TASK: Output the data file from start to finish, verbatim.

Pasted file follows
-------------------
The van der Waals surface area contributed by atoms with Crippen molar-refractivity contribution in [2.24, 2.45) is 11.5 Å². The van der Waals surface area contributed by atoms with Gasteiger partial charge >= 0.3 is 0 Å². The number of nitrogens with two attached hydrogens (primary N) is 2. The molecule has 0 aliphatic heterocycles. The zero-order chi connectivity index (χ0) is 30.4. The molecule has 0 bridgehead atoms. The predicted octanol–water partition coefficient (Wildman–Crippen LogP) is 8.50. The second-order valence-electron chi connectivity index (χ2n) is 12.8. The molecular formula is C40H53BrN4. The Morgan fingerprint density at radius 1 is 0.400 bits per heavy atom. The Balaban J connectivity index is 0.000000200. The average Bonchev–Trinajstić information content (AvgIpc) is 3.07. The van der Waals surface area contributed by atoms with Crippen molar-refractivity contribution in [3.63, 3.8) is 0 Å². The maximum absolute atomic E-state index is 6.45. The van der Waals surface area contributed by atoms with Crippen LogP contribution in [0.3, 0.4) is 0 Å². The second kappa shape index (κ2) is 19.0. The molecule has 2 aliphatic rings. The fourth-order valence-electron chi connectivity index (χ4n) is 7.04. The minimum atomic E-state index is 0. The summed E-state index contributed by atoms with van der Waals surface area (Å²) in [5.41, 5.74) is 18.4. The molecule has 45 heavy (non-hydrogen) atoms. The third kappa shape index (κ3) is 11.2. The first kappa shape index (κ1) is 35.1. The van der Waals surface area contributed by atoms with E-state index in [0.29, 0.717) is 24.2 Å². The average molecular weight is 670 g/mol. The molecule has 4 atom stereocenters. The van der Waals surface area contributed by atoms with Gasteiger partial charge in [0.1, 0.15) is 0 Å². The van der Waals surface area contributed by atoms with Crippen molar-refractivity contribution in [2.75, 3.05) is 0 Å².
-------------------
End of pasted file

The van der Waals surface area contributed by atoms with Crippen molar-refractivity contribution in [2.24, 2.45) is 11.5 Å². The van der Waals surface area contributed by atoms with Gasteiger partial charge >= 0.3 is 0 Å². The number of nitrogens with two attached hydrogens (primary N) is 2. The molecule has 0 aliphatic heterocycles. The zero-order chi connectivity index (χ0) is 30.4. The molecule has 0 bridgehead atoms. The predicted octanol–water partition coefficient (Wildman–Crippen LogP) is 8.50. The second-order valence-electron chi connectivity index (χ2n) is 12.8. The molecular formula is C40H53BrN4. The Morgan fingerprint density at radius 1 is 0.400 bits per heavy atom. The Balaban J connectivity index is 0.000000200. The average Bonchev–Trinajstić information content (AvgIpc) is 3.07. The van der Waals surface area contributed by atoms with Crippen molar-refractivity contribution in [3.63, 3.8) is 0 Å². The maximum absolute atomic E-state index is 6.45. The van der Waals surface area contributed by atoms with Crippen LogP contribution in [0.3, 0.4) is 0 Å². The second kappa shape index (κ2) is 19.0. The molecule has 2 aliphatic rings. The fourth-order valence-electron chi connectivity index (χ4n) is 7.04. The minimum atomic E-state index is 0. The summed E-state index contributed by atoms with van der Waals surface area (Å²) in [5.41, 5.74) is 18.4. The molecule has 45 heavy (non-hydrogen) atoms. The third kappa shape index (κ3) is 11.2. The first kappa shape index (κ1) is 35.1. The van der Waals surface area contributed by atoms with E-state index in [0.29, 0.717) is 24.2 Å². The average molecular weight is 670 g/mol. The molecule has 4 atom stereocenters. The van der Waals surface area contributed by atoms with Gasteiger partial charge in [0.1, 0.15) is 0 Å². The van der Waals surface area contributed by atoms with Crippen molar-refractivity contribution in [2.75, 3.05) is 0 Å².